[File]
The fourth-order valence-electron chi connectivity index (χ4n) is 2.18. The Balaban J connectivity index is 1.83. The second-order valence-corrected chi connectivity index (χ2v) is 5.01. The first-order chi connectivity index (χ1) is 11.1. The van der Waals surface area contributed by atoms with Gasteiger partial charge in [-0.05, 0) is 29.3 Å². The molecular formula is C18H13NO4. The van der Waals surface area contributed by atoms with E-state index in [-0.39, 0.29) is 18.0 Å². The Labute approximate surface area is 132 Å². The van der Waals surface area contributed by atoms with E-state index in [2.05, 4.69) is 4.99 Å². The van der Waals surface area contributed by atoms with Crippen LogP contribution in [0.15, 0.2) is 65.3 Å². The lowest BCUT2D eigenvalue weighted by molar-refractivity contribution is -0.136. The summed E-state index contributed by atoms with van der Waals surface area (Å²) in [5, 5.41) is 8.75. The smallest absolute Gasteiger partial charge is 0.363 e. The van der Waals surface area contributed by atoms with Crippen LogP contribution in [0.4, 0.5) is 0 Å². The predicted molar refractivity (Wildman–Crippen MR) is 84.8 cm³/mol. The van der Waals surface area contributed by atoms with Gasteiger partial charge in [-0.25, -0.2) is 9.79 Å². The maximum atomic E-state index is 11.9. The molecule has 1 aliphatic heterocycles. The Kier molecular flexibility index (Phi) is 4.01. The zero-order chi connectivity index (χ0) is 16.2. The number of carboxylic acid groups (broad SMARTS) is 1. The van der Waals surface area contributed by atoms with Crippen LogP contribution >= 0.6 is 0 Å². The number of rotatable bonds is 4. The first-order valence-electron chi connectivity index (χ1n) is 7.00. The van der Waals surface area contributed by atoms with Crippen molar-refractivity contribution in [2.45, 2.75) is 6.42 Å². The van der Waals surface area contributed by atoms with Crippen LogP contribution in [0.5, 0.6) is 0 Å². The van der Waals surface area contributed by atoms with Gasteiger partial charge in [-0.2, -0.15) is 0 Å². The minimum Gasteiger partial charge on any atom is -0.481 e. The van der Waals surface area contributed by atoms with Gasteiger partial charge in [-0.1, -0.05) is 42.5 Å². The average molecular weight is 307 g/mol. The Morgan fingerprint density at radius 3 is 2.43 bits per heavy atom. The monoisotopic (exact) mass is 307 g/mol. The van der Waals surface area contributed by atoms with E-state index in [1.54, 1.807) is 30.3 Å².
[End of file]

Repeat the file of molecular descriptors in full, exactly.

The fourth-order valence-electron chi connectivity index (χ4n) is 2.18. The Balaban J connectivity index is 1.83. The second-order valence-corrected chi connectivity index (χ2v) is 5.01. The first-order chi connectivity index (χ1) is 11.1. The van der Waals surface area contributed by atoms with Gasteiger partial charge in [-0.05, 0) is 29.3 Å². The molecular formula is C18H13NO4. The van der Waals surface area contributed by atoms with E-state index in [-0.39, 0.29) is 18.0 Å². The Labute approximate surface area is 132 Å². The van der Waals surface area contributed by atoms with E-state index in [2.05, 4.69) is 4.99 Å². The van der Waals surface area contributed by atoms with Crippen LogP contribution in [0.15, 0.2) is 65.3 Å². The lowest BCUT2D eigenvalue weighted by molar-refractivity contribution is -0.136. The summed E-state index contributed by atoms with van der Waals surface area (Å²) in [5, 5.41) is 8.75. The smallest absolute Gasteiger partial charge is 0.363 e. The van der Waals surface area contributed by atoms with Crippen LogP contribution in [0.4, 0.5) is 0 Å². The predicted molar refractivity (Wildman–Crippen MR) is 84.8 cm³/mol. The van der Waals surface area contributed by atoms with Gasteiger partial charge in [-0.25, -0.2) is 9.79 Å². The maximum atomic E-state index is 11.9. The molecule has 1 aliphatic heterocycles. The Kier molecular flexibility index (Phi) is 4.01. The zero-order chi connectivity index (χ0) is 16.2. The number of carboxylic acid groups (broad SMARTS) is 1. The van der Waals surface area contributed by atoms with Crippen LogP contribution >= 0.6 is 0 Å². The number of rotatable bonds is 4. The first-order valence-electron chi connectivity index (χ1n) is 7.00. The van der Waals surface area contributed by atoms with Crippen molar-refractivity contribution in [2.45, 2.75) is 6.42 Å². The van der Waals surface area contributed by atoms with Crippen LogP contribution in [0.5, 0.6) is 0 Å². The van der Waals surface area contributed by atoms with Gasteiger partial charge in [-0.2, -0.15) is 0 Å². The minimum Gasteiger partial charge on any atom is -0.481 e. The van der Waals surface area contributed by atoms with Gasteiger partial charge in [-0.1, -0.05) is 42.5 Å². The average molecular weight is 307 g/mol. The Morgan fingerprint density at radius 3 is 2.43 bits per heavy atom. The monoisotopic (exact) mass is 307 g/mol. The van der Waals surface area contributed by atoms with E-state index in [1.54, 1.807) is 30.3 Å².